What Does an Organizational Development Consultant Do?

An organization that isn't working up to its potential is in danger of failing, and the health of any profitable business depends on its workforce. An organizational development consultant is an independent contractor who is trained to enter an organization and develop a plan to make it healthy and profitable. If you want to know what an organizational development consultant does, keep reading. Schools offering Nonprofit Management & Leadership degrees can also be found in these popular choices.

Duties and Responsibilities

An organizational development consultant is a person called in to a company, be it a large corporation or a small business, to evaluate how it operates and make recommendations for improvement. Organizational development consultants are typically hired when a firm is struggling and needs to make changes in order to remain profitable. Such consultants are often highly educated in the field of business, have experience in managerial roles, and depend on an excellent reputation for bringing businesses back to profitability in order to continue being hired by other struggling groups.

While each business is different, some of the tools used by such consultants to institute positive business changes include:

Important Facts About Organizational Development Consultants

Required Education Bachelor's degree
Key Skills Clear communication, multitasking, organization, observational, critical and analytical thinking, customer focused, team oriented, computer competency, reading comprehension
Work Environment Heavy travel working in the offices of clients
Similar Occupations Director of operations, human resources director, information technology director, program project manager, training and development manager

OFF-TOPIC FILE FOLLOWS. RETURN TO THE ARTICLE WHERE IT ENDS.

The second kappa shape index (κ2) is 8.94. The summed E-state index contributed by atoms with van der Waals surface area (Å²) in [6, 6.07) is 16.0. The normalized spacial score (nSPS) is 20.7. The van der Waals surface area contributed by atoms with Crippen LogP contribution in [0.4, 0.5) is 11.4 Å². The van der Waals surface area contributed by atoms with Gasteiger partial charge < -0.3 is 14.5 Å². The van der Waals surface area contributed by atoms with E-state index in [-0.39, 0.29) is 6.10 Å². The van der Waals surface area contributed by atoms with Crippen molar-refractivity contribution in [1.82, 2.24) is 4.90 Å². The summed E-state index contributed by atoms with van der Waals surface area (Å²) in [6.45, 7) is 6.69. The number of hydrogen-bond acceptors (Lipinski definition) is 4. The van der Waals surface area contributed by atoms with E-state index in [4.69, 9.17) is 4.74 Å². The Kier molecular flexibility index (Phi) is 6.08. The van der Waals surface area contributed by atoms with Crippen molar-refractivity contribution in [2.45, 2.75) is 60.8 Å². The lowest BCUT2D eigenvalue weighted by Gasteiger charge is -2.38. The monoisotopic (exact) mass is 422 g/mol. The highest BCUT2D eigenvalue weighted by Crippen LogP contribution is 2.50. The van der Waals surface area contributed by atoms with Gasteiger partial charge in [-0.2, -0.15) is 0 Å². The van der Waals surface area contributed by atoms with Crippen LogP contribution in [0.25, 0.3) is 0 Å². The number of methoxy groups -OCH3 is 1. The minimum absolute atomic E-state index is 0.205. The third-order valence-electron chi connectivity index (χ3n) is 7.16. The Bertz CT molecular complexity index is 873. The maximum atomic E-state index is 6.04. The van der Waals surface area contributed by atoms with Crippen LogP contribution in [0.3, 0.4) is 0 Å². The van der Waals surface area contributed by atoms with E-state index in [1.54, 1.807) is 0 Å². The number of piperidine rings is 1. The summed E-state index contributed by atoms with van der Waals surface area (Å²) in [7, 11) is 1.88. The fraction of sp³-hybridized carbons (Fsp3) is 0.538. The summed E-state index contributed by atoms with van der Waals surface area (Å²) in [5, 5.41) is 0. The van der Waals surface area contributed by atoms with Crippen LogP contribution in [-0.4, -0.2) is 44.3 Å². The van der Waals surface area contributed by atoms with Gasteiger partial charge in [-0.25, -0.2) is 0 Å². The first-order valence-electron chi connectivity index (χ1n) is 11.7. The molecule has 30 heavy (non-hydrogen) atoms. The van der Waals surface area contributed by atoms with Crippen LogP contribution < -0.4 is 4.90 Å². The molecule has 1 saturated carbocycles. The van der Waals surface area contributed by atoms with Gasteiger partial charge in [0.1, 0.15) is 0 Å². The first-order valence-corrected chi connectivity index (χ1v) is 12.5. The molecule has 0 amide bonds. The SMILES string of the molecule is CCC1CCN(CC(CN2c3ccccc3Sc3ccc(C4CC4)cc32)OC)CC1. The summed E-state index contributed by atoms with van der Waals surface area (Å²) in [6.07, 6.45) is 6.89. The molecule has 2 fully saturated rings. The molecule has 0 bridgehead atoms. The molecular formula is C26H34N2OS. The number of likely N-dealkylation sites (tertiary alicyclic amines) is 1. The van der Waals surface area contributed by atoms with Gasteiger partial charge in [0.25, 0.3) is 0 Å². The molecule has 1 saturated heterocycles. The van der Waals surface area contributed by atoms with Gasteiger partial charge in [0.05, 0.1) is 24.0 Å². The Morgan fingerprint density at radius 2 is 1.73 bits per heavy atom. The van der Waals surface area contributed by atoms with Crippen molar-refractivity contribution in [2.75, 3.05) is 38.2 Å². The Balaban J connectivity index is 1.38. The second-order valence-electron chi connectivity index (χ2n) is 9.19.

Organizational Assessment

Through observation, research, and interviews, an organizational development consultant analyzes the corporate culture of a company. In doing so, you determine whether the parts are working together as a whole.

Change Management

Changing management doesn't always mean that you have to change personnel. Based on what you have learned through your assessment, you work with management and teams to plan and implement changes in both work practices and office environment behaviors. Of course, if the existing management does not wish to change, you might have to recommend personnel changes and look for new hires.

Some of the changes you might recommend would be employee-driven, such changing job duties or developing plans to keep valuable employees.

Problem Solving and Team Building

Your assessment might show that there is a specific problem that is hindering a company's performance. After identifying the problem as being employee-driven or due to the business model, you will then be responsible for developing a solution. Using learned methods in organizational planning and group dynamics, you will develop and implement team building skills between employees and the management team. This will help to improve team harmony through interpersonal communications and stress reduction, thereby increasing productivity.

Process Consulting

During the assessment process, you will research various business methods to determine an appropriate plan. You will use that information to identify successful practices and work with the team to reinforce those applications. You may also stress the need to discard what does not work and develop new business models that can work with current effective methods.

Meeting Design

Too often, meetings never accomplish much beyond getting everyone away from their work stations. As an organizational development consultant, you will monitor how meetings are used at a business and work to develop a plan to teach meeting facilitators how to organize materials, set an agenda, and keep a meeting on task.

Salary Info and Job Outlook

According to PayScale.com, the majority of organizational development consultants earn between $54,342 and $130,419 a year, as of September 2015. Although the U.S. Bureau of Labor Statistics (BLS, www.bls.gov) does not provide information specific to the field of consulting, the BLS did project that the employment of management analysts, who perform similar job duties, will likely grow by about 14% between 2014 and 2024, a rate faster than the average predicted for all occupations.

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